The purpose of this paper is to explore the motives a person adopts in order to engage in hate-related behaviours within a prison setting. A subsidiary aim of the study was to compare this cohort of prisoners with prisoners who have been convicted for aggravated racism in the community.
In order to gather data, an exploratory research design was adopted, utilising the method of semi-structured interviews. In total, a number of nine interviews were conducted. Qualitative analysis was then employed allowing for an examination of meaning in relation to the motives behind the commission of hate crimes to occur.
The findings revealed the presence of racist beliefs and attitudes in both groups involved in the study. Further similarities between the two groups included the perception of inequality and beliefs about racism. The differences between the two groups included poor emotional regulation and an inability to manage beliefs and subsequent behaviours about people from different ethnic groups, with those in custody seeming to be more reactive.
The findings provide a preliminary insight into enhancing inmate safety. The environmental implications begin to reveal the complexity of hate-related behaviours in custody. There are differences between the context of hate crime committed in a prison environment compared to that committed in the community that require different solutions for addressing such behaviour. Further implications are considered in the final section of the paper.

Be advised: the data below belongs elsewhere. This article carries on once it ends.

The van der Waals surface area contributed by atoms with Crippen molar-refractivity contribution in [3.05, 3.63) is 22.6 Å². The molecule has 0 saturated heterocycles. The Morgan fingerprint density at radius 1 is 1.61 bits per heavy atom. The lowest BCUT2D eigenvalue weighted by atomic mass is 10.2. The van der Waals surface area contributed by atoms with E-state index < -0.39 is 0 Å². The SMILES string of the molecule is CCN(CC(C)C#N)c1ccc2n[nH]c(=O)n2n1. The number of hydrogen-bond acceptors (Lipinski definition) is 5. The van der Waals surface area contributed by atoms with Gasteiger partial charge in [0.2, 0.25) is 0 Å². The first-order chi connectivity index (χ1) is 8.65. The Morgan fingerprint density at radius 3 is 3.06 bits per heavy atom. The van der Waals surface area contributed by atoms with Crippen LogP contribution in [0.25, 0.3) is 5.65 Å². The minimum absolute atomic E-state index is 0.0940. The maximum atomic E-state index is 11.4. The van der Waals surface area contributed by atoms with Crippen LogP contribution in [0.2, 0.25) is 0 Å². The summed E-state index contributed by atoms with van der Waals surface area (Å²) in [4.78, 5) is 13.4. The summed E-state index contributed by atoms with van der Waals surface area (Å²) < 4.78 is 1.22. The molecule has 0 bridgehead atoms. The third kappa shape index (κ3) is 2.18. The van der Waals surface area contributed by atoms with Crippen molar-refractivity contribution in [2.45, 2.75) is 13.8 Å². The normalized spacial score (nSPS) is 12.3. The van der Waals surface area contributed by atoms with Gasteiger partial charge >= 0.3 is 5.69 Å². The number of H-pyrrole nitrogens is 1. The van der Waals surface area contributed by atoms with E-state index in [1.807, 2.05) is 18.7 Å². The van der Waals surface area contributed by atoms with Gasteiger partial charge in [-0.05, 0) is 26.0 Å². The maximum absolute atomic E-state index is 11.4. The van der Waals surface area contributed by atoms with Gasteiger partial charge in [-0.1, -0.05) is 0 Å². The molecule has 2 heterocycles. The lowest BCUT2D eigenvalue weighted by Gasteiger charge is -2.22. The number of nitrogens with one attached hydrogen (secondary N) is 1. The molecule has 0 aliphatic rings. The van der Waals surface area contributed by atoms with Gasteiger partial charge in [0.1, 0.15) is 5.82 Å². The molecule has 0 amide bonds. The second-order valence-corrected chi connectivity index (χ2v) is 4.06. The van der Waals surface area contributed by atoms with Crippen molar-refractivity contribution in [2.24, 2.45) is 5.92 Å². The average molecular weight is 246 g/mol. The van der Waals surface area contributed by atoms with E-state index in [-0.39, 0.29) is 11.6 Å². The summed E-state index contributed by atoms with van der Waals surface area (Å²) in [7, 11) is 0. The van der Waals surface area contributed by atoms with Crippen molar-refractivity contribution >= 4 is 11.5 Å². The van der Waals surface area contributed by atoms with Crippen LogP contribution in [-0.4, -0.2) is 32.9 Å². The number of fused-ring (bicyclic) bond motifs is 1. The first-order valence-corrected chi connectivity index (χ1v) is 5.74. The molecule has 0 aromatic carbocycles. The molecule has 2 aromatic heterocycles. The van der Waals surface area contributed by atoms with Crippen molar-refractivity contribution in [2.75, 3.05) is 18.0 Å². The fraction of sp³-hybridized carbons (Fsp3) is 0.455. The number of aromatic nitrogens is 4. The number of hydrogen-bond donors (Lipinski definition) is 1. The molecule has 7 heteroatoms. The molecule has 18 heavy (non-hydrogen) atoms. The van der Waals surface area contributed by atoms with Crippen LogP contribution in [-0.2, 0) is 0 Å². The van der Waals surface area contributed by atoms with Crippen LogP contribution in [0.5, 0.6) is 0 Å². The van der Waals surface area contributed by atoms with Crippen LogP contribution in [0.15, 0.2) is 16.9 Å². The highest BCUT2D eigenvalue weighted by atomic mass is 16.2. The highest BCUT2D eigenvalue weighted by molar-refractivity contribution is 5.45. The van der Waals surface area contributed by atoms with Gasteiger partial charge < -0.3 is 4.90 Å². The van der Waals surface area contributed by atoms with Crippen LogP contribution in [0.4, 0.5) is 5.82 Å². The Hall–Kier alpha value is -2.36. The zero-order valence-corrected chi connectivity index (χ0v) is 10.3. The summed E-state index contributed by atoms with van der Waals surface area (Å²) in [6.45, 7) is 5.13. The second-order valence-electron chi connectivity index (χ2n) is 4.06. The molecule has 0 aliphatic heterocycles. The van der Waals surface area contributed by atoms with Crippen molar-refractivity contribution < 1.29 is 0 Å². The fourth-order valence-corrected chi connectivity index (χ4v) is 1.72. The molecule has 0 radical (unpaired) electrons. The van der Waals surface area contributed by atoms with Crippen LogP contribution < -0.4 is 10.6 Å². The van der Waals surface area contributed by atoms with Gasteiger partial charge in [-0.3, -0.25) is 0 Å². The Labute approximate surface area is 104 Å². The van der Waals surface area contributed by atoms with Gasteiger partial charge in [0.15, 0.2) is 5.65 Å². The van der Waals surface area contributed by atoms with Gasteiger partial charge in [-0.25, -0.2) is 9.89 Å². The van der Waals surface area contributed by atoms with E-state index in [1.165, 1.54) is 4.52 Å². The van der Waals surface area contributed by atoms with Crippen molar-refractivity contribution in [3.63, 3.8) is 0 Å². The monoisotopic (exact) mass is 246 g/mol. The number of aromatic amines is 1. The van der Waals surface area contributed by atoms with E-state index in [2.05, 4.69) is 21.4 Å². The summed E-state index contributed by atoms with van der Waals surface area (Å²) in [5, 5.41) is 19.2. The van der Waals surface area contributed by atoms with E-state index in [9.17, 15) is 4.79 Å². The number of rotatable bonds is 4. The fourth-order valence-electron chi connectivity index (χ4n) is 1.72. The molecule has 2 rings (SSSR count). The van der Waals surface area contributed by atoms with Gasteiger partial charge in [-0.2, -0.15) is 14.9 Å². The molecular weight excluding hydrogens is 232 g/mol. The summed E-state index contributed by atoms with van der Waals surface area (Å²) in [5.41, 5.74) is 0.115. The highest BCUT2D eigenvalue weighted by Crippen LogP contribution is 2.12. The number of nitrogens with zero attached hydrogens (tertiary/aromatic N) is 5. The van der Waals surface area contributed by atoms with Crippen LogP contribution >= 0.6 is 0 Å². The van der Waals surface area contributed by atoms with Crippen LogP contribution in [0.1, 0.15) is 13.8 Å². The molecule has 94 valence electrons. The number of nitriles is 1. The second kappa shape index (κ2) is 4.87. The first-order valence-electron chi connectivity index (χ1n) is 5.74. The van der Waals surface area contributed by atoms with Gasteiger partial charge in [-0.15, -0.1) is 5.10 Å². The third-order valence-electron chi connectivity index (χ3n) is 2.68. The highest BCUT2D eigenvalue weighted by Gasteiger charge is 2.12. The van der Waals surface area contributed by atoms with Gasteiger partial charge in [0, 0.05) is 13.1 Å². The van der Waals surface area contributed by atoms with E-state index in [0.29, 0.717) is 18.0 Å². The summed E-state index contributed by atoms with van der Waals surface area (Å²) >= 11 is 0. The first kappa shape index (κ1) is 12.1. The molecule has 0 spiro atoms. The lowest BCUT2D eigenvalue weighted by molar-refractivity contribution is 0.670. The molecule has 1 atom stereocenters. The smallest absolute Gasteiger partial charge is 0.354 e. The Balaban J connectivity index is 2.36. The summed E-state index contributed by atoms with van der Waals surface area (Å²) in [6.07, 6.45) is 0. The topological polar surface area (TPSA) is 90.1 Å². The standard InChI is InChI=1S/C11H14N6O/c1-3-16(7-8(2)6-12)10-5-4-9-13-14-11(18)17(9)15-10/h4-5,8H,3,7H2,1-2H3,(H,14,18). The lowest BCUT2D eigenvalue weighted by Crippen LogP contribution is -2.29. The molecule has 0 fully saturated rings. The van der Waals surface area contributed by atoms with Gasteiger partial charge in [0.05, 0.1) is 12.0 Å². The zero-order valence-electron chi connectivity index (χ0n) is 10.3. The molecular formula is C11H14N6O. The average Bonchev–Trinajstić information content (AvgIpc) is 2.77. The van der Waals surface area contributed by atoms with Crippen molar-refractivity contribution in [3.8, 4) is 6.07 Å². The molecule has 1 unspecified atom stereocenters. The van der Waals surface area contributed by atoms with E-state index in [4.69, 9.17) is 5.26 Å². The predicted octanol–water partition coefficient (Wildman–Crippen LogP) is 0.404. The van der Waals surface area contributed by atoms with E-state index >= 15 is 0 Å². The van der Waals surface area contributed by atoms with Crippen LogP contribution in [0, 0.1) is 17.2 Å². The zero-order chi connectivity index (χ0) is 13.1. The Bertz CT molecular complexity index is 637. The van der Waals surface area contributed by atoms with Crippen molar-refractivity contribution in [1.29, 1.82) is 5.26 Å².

A large body of research has been conducted on prison violence, seldom does this research examine this issue within the context of hate crime. This preliminary study offers an insight into prison-based hate crime.
Penrice, K., Birch, P. and McAlpine, S. (2019), "Exploring hate crime amongst a cohort of Scottish prisoners: an exploratory study", Journal of Criminological Research, Policy and Practice, Vol. 5 No. 1, pp. 39-49. https://doi.org/10.1108/JCRPP-10-2018-0027
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